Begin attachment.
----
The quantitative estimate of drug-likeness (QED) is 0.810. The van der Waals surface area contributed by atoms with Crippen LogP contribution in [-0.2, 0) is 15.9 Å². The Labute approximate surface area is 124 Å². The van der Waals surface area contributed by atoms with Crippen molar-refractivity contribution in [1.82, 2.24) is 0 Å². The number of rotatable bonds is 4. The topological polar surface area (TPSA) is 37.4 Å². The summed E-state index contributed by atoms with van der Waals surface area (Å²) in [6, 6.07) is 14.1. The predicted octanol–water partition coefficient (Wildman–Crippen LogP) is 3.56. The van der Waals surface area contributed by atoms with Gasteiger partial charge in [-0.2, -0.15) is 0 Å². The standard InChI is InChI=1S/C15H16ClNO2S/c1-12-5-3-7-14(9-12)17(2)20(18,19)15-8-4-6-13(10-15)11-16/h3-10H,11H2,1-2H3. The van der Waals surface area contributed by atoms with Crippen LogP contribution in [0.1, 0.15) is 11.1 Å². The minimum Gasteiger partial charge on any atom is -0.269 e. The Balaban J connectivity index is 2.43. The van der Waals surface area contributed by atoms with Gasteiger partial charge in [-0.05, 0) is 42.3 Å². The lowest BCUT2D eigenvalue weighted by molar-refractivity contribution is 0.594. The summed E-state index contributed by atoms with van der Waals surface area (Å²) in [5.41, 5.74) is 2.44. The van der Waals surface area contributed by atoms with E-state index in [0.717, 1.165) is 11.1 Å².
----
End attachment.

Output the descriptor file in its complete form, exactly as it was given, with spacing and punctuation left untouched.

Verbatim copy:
The quantitative estimate of drug-likeness (QED) is 0.810. The van der Waals surface area contributed by atoms with Crippen LogP contribution in [-0.2, 0) is 15.9 Å². The Labute approximate surface area is 124 Å². The van der Waals surface area contributed by atoms with Crippen molar-refractivity contribution in [1.82, 2.24) is 0 Å². The number of rotatable bonds is 4. The topological polar surface area (TPSA) is 37.4 Å². The summed E-state index contributed by atoms with van der Waals surface area (Å²) in [6, 6.07) is 14.1. The predicted octanol–water partition coefficient (Wildman–Crippen LogP) is 3.56. The van der Waals surface area contributed by atoms with Gasteiger partial charge in [-0.2, -0.15) is 0 Å². The standard InChI is InChI=1S/C15H16ClNO2S/c1-12-5-3-7-14(9-12)17(2)20(18,19)15-8-4-6-13(10-15)11-16/h3-10H,11H2,1-2H3. The van der Waals surface area contributed by atoms with Crippen LogP contribution in [0.1, 0.15) is 11.1 Å². The minimum Gasteiger partial charge on any atom is -0.269 e. The Balaban J connectivity index is 2.43. The van der Waals surface area contributed by atoms with Gasteiger partial charge in [-0.05, 0) is 42.3 Å². The lowest BCUT2D eigenvalue weighted by molar-refractivity contribution is 0.594. The summed E-state index contributed by atoms with van der Waals surface area (Å²) in [5.41, 5.74) is 2.44. The van der Waals surface area contributed by atoms with E-state index in [0.717, 1.165) is 11.1 Å².